The bigger question is, why is there no clear law to require disclosure? If you bump into another car on the Los Angeles freeway, you have to report it. But there seems no clear requirement on corporations to report a disaster in which knowledge of it could save lives.

Five months prior to the Deepwater Horizon explosion, BP's Chief of Exploration in the Gulf, David Rainey, testified before Congress against increased safety regulation of its deepwater drilling operation. Despite the company's knowledge of the Caspian blowout a year earlier, the oil company's man told the Senate Energy Committee that BP's methods are, "both safe and protective of the environment."

Really? BP's quick-dry cement saves money, but other drillers find it too risky in deepwater. It was a key factor in the Caspian blowout. Would US regulators or Congress have permitted BP to continue to use this cement had they known? Would they have investigated before issuing permits to drill?

This is not about BP the industry Bad Boy. This is about a system that condones silence, the withholding of life-and-death information.

Even BP's oil company partners, including Chevron and Exxon, were kept in the dark. It is only through WikiLeaks that my own investigations team was able to confirm insider tips I had received about the Caspian blowout. In that same confidential memo mentioned earlier, the US Embassy in Azerbaijan complained, "At least some of BP's [Caspian] partners are similarly upset with BP's performance in this episode, as they claim BP has sought to limit information flow about this event even to its [Caspian] partners."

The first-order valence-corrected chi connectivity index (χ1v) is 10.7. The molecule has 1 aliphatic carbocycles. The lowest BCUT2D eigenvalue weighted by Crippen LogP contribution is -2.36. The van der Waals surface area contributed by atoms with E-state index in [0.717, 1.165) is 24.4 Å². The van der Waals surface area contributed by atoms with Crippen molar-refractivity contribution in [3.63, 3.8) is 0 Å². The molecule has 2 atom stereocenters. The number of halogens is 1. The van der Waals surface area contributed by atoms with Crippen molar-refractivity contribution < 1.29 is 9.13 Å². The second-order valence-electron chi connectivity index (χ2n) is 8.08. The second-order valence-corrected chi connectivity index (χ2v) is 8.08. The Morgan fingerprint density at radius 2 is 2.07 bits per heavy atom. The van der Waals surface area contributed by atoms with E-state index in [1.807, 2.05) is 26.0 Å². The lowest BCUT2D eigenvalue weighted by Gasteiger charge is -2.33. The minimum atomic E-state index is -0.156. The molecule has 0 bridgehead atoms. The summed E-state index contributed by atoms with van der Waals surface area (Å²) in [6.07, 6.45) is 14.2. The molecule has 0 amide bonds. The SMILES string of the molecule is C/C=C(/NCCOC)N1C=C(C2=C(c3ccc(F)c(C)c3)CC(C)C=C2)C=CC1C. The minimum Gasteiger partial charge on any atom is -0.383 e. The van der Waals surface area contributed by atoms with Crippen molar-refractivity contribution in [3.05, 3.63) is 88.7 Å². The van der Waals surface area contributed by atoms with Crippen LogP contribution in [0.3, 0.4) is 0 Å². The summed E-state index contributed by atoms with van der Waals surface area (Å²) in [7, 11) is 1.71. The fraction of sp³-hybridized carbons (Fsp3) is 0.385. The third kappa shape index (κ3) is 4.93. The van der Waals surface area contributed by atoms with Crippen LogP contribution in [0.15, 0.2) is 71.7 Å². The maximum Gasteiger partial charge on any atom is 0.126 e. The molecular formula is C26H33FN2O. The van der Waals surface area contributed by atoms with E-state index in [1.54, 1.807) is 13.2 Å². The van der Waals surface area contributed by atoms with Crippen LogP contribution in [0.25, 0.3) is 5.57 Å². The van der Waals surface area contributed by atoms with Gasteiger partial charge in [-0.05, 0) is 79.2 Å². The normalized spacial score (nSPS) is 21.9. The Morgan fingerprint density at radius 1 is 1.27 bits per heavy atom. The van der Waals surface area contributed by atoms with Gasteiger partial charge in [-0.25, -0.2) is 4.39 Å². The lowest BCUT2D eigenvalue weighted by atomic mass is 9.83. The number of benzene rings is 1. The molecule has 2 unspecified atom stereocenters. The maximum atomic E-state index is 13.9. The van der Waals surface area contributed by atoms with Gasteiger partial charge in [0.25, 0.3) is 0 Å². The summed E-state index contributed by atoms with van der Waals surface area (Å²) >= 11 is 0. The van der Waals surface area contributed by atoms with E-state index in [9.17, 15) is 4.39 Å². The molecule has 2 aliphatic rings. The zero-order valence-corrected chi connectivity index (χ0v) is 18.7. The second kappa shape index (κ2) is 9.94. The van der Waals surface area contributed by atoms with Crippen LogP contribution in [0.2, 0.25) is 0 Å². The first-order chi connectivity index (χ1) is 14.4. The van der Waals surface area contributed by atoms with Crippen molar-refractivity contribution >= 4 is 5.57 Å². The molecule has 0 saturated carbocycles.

In defense of its behavior, BP told me it did in fact report the "gas release" to the regulators of Azerbaijan. That's small comfort. This former Soviet republic is a police state dictatorship propped up by the BP group's oil royalties. A public investigation was out of the question.

In December, I traveled to Baku, Azerbaijan's capital, to investigate BP and the blowout for British television. I was arrested, though, as a foreign reporter, quickly released. But my eye witnesses got the message and all were too afraid tell their stories on camera.

BP has, in fact, never admitted a blowout occurred, though when confronted by my network, did not deny it. At the time, BP told curious press that the workers had merely been evacuated as a "precaution" due to gas bubbles "in the area of" the drilling platform, implying a benign natural gas leak from a crack in the sea floor, not a life-threatening system failure.

In its 2009 report to the US Securities and Exchange Commission (SEC), BP inched closer to the full truth. Though not mentioning "blowout" or "cement," the company placed the leak "under" the platform.

This points to a cruel irony: the SEC requires full disclosure of events that might cause harm to the performance of BP's financial securities. But reporting on events that might harm humans? That's not so clear.

However, the solution is clear as could be. International corporations should be required to disclose events that threaten people and the environment, not just the price of their stock.

As radiation wafts across the Pacific from Japan, it is clear that threats to health and safety do not respect national borders. What happens in Fukushima or Baku affects lives and property in the USA.

"Regulation" has become a dirty word in US politics. Corporations have convinced the public to fear little bureaucrats with thick rulebooks. But let us remember why government began to regulate these creatures. As Andrew Jackson said, "Corporations have neither bodies to kick nor souls to damn."

Kicking and damning have no effect, but rules do. And after all, when international regulation protects profits, as in the case of patents and copyrights, corporate America is all for it.

Our regulators of resource industries must impose an affirmative requirement to tell all, especially when people, not just song lyrics or stock offerings, are in mortal danger. truthout